[tlhIngan Hol] some info on {jatlh} and {jang}

De'vID de.vid.jonpin at gmail.com
Fri Jun 10 18:09:27 PDT 2022

There were a couple of lines that involved verbs of speaking in the
paq'batlh. Instead of snipping out parts of various discussions from all
over the place, I'm just going to summarise the conclusions.

Besides the "verbs of speech" lines in the paq'batlh, I provided Dr. Okrand
with the interview about verbs of speech in HolQeD 7:4, the
msn.onstage.startrek.expert.okrand message dated 1997-06-29 which had more
information on the grammar of {jatlh}, and pointed out the parts of TKD
dealing with {jatlh}, {-lu'}, and {net}.

In summary:
* The thing that is said just goes next to the sentence with {jatlh} (or
the verb of speech), with no {'e'}. (We already know this. I'm just
establishing context for what follows.)
* {jatlhlu'} (with no {'e'}) is correct when the speaker is unknown,
indefinite, and/or general (and not {net jatlh}). Quote: <{jatlhlu'} could
be translated "it is said," "so they say," "as one says," and so on.>
* MO is still unclear on "indirect quotation". Quote: <The interview you
cite [in HolQeD] is confusing because the phrase "indirect quotation" is
used sloppily (by me).>
* {jang} is a verb of speech in the paq'batlh. This is consistent with its
usage in Power Klingon (1993), but contradicts an interview in HolQeD 7:4
(1998). {jang; jatlh [blah]} is not wrong, just a bit redundant. (MO has
acknowledged that, in those days, he didn't have a way to easily access or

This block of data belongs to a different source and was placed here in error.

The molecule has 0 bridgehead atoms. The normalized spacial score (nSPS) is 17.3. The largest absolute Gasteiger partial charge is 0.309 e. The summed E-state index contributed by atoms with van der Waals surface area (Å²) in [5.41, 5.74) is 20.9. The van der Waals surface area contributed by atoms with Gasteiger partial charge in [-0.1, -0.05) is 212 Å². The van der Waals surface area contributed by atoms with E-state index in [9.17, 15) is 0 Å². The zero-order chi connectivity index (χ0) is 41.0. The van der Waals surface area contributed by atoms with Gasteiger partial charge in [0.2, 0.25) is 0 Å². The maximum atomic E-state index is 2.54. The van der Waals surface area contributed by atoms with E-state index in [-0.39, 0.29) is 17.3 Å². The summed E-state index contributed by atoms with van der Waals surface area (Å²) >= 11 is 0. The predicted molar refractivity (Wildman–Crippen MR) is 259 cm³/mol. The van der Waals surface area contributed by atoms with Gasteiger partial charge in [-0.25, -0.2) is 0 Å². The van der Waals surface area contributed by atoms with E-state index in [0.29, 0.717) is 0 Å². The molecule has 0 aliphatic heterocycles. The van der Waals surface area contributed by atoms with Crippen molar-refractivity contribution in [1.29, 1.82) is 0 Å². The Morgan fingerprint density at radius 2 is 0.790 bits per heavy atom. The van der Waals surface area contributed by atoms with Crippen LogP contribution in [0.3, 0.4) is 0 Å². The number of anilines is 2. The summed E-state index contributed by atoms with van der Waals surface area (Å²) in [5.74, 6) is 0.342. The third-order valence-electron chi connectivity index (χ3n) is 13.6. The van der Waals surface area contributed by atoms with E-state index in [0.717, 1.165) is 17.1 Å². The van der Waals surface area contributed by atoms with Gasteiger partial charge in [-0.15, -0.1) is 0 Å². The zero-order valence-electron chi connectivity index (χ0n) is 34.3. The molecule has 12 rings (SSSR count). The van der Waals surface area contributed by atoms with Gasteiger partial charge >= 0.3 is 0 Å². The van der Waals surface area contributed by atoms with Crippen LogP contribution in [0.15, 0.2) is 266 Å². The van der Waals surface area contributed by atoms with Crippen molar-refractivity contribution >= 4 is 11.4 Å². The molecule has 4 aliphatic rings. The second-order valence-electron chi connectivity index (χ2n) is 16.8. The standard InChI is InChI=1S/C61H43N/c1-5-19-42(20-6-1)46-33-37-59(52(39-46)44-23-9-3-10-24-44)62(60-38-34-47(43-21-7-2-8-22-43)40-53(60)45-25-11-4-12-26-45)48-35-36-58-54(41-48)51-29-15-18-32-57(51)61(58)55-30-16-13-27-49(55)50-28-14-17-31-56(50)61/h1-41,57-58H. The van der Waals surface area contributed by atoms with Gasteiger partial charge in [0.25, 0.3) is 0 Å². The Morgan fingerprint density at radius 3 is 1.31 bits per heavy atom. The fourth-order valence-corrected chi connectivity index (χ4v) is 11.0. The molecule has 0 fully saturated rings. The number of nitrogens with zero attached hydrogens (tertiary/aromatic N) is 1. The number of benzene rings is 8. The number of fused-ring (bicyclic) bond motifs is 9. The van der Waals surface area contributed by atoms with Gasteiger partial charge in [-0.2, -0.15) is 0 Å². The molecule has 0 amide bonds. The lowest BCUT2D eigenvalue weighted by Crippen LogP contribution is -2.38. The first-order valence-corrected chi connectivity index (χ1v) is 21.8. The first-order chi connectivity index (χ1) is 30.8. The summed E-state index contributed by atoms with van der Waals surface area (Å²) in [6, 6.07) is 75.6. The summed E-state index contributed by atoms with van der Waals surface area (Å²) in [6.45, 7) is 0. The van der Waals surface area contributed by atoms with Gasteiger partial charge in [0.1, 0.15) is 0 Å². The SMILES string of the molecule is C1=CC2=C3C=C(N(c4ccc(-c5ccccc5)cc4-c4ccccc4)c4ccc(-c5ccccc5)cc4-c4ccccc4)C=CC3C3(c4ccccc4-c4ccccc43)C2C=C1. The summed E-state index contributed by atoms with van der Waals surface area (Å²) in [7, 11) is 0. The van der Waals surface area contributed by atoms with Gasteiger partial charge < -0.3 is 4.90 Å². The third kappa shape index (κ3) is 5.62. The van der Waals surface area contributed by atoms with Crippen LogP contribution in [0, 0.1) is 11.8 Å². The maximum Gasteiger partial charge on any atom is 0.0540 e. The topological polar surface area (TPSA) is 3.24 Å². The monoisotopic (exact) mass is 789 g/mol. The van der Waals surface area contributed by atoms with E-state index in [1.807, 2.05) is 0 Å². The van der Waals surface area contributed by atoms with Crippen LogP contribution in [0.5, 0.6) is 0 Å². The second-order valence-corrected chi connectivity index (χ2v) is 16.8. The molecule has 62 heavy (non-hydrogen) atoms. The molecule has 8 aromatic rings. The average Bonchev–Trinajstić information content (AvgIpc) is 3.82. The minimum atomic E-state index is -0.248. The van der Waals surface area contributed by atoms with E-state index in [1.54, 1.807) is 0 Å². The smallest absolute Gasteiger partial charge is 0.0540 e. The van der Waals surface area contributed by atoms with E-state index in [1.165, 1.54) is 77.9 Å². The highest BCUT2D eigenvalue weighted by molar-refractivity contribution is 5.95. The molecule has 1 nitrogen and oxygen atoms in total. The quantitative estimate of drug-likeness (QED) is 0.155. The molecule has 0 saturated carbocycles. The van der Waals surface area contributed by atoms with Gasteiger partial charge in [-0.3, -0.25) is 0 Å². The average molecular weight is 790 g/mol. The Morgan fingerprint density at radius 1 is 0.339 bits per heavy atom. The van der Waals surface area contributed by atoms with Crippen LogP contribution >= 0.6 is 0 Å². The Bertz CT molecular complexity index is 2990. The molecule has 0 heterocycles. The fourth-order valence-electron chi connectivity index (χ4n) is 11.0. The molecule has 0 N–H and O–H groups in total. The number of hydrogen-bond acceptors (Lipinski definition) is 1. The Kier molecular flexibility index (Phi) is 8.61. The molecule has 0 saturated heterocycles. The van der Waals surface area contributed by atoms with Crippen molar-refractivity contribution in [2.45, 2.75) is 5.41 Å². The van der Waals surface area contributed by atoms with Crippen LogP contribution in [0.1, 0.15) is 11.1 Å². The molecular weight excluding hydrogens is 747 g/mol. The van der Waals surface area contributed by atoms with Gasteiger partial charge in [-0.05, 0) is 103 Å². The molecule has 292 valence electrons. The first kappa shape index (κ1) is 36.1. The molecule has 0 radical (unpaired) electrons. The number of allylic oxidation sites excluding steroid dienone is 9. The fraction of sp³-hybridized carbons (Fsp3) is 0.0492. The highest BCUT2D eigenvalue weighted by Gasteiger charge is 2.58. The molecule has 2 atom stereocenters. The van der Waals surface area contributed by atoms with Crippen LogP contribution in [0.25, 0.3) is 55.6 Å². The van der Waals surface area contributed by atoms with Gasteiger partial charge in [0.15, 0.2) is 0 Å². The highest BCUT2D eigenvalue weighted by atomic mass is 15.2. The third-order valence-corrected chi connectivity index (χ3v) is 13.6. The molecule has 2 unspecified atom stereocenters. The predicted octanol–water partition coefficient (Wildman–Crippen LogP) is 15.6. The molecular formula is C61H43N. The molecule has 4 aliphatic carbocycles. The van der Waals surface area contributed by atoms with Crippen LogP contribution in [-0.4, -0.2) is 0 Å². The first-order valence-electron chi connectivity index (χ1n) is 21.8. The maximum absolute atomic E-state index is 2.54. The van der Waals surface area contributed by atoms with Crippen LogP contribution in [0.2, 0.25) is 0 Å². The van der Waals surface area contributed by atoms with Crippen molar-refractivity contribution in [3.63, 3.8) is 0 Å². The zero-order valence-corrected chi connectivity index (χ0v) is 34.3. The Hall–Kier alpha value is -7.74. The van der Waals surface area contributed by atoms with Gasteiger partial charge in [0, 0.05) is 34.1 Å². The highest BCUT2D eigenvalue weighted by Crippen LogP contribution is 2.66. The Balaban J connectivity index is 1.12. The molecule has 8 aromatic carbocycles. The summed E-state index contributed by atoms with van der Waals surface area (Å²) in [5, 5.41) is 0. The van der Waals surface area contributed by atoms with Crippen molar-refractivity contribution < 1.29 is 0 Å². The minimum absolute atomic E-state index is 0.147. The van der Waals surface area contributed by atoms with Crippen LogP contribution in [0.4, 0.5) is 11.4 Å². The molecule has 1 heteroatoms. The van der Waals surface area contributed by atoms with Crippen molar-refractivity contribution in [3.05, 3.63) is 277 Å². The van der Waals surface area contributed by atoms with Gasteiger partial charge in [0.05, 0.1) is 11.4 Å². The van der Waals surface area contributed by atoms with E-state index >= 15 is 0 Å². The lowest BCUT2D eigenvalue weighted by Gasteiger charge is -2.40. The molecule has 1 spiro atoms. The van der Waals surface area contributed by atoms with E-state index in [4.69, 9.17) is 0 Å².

search everything he's previously written and so sometimes contradicts
himself. He expresses his appreciation for Klingonists who have made all of
his previous writings easily searchable.)

Clarifications to the msn post in more detail:
* In the msn message, MO made repeated references to the first- and
second-person without stating what happens in the third-person case.
Quoting from the post: <It is not by any means a complete discussion of the
several topics mentioned and I may have phrased things not as clearly as
they might be phrased.>
* To clarify, what he wrote also applies to the third-person when it makes
sense and the meaning is clear in context, which might depend on the verb.
For example, it would be impossible to use the prefix trick on a sentence
like "I speak Klingon to him" (because {vI-} already indicates the direct
object, {tlhIngan Hol} "Klingon", and thus cannot indicate the indirect
object, {ghaH} "him"). But {[ghaH] lujang} "they answer him" is fine in the
paq'batlh, because the only possible object in context is Molor.
* In particular: <When the indirect object (in this case, the hearer) is
first or second person, the pronominal prefix which normally indicates
first or second person object may be used.> This also applies to the
third-person, if there's no possibility of confusion (e.g., if nothing else
but Molor could've been the object of {lujang}).
* Also: <The verb {jatlh} can also be used when giving direct quotations...
If the speaker is first or second person, the pronominal prefix indicating
"no object" is used>. Again, this applies to the third person as well.
{tlhIngan Hol lujatlh} means "they speak Klingon", whereas {tlhIngan Hol
jatlh [chaH]} means "they say, 'Klingon language'". In the singular case,
{tlhIngan Hol jatlh [ghaH]}, the prefix does not distinguish between "she
speaks Klingon" and "she says, 'Klingon language'" (but normally it would
be understood as the first).
* The reason he didn't mention the third-person case in the post was
because of these complications (which don't exist for first- and
second-person) and he had wanted to keep the post short.

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